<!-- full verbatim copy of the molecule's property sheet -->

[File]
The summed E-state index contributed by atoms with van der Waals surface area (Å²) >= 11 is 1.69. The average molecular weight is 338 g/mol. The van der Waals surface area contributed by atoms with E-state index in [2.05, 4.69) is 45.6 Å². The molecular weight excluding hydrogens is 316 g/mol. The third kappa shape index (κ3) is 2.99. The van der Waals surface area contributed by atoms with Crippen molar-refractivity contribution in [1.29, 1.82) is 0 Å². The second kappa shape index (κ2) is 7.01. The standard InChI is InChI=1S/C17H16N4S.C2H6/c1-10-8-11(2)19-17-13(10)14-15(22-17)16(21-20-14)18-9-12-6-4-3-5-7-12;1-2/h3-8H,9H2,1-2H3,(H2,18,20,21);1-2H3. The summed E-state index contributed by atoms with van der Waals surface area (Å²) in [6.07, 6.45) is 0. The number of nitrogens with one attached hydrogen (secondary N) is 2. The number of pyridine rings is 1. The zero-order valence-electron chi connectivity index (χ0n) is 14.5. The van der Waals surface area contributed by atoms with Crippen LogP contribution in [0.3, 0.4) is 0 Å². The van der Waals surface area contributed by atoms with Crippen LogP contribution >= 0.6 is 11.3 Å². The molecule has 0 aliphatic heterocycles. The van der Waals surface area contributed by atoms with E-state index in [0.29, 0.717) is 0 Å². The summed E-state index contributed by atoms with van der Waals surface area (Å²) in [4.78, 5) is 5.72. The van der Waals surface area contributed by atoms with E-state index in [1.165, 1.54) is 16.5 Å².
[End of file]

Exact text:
The summed E-state index contributed by atoms with van der Waals surface area (Å²) >= 11 is 1.69. The average molecular weight is 338 g/mol. The van der Waals surface area contributed by atoms with E-state index in [2.05, 4.69) is 45.6 Å². The molecular weight excluding hydrogens is 316 g/mol. The third kappa shape index (κ3) is 2.99. The van der Waals surface area contributed by atoms with Crippen molar-refractivity contribution in [1.29, 1.82) is 0 Å². The second kappa shape index (κ2) is 7.01. The standard InChI is InChI=1S/C17H16N4S.C2H6/c1-10-8-11(2)19-17-13(10)14-15(22-17)16(21-20-14)18-9-12-6-4-3-5-7-12;1-2/h3-8H,9H2,1-2H3,(H2,18,20,21);1-2H3. The summed E-state index contributed by atoms with van der Waals surface area (Å²) in [6.07, 6.45) is 0. The number of nitrogens with one attached hydrogen (secondary N) is 2. The number of pyridine rings is 1. The zero-order valence-electron chi connectivity index (χ0n) is 14.5. The van der Waals surface area contributed by atoms with Crippen LogP contribution in [0.3, 0.4) is 0 Å². The van der Waals surface area contributed by atoms with Crippen LogP contribution >= 0.6 is 11.3 Å². The molecule has 0 aliphatic heterocycles. The van der Waals surface area contributed by atoms with E-state index in [0.29, 0.717) is 0 Å². The summed E-state index contributed by atoms with van der Waals surface area (Å²) in [4.78, 5) is 5.72. The van der Waals surface area contributed by atoms with E-state index in [1.165, 1.54) is 16.5 Å².